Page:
June is Caribbean Heritage Month, and the Museum is excited to partner with the 5th Annual Caribbean Festival in Linn Park on Saturday, June 11. Join us to celebrate the rich cultures of the Caribbean region hosted by the Central Alabama Caribbean American Organization.
CACAO President and founder Pauline Ford-Caesar, a Jamaica native, told us a few of her favorite Caribbean traditions that you’re sure to experience on Saturday.
- Ornate Masks, Costumes, and Flags are an integral part of Caribbean celebrations.
A parade around Linn Park will feature beautiful masks, colorful costumes, and traditional flags representing Caribbean culture. Popular costumed bands from the Atlanta Memorial Day Carnival will display their vibrant attire at the festival, too!“The costumes are worn for a variety of events, including carnival, and are colorful and festive,” Ford-Caesar said. “By nature they are historical and were initially used to celebrate events like the end of the crop season and other holidays.”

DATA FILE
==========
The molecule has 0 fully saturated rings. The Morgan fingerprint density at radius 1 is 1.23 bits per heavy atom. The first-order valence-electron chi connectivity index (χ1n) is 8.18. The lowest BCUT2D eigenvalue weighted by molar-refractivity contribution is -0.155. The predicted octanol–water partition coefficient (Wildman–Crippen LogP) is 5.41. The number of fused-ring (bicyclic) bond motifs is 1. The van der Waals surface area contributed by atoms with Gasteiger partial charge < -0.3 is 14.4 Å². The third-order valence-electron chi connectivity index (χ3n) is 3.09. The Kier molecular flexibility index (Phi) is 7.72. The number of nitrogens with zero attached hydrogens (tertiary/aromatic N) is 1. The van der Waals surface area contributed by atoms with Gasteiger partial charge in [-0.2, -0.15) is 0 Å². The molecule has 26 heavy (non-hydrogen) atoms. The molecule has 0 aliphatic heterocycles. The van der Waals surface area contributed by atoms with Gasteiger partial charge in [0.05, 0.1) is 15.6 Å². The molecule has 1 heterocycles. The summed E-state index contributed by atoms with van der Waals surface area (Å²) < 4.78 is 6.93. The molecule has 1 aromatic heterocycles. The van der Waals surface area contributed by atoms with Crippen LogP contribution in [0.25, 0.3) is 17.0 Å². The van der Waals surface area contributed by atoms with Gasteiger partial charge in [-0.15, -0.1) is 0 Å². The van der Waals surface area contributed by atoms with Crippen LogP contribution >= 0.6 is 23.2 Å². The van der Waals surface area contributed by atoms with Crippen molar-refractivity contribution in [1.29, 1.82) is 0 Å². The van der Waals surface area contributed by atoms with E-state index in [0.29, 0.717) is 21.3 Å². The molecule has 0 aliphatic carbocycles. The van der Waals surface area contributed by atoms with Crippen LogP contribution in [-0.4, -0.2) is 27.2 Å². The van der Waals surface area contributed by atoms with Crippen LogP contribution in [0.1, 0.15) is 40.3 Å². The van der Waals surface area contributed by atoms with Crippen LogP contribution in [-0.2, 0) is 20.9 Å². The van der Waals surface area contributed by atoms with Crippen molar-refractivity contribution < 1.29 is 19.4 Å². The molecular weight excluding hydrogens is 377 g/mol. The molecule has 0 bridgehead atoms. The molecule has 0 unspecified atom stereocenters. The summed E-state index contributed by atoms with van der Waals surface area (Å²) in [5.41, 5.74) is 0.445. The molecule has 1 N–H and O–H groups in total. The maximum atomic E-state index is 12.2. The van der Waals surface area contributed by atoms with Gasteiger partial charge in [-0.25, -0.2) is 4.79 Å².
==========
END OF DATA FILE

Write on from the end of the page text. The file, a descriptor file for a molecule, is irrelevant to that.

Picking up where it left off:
Join us in front of the Museum from 10:30-3:00 p.m. to make your own flag.
- Food is an important and delicious component of Caribbean heritage, and is uniquely influenced by a diverse mix of countries, including Africa, Spain, and France, to name a few.
Ford-Caesar’s favorite Caribbean dish is the spicy and flavorful jerk chicken.“Jerk chicken is by far the most popular Caribbean dish, and the three-time winner of the Atlanta Jerk Festival will be one of the vendors, but there will be much more to choose from, including many dishes reflecting the region’s strong Indian influence,” she said.
- Caribbean Music was largely created by the descendants of African slaves and has gained popularity all over the world.
No Caribbean celebration would be complete without music! In addition to a DJ, there will be a traditional steel band and a Reggae band to keep you on your feet all day.“The band will end the day with a rendition of Bob Marley’s international hit “One Love” which everyone is invited to participate in,” Ford-Caesar said.
- Dance culture traditional to the Caribbean islands is still influencing popular culture today.
Don’t forget your dancing shoes! There will be several interactive dance performances including line dancing and Caribbean-themed Zumba in the park.“There are two distinct types of music: Reggae from Jamaica, which is popular among party goers, and Soca from the Eastern Caribbean, which is popular among carnival attendees and street marchers,” Ford-Caesar said. “The dance performances are high energy and will be a joyous celebration of the culture.”
Click here to learn more about the Museum’s Caribbean Festival activities, and join us on Saturday, June 11 from 10AM-3PM.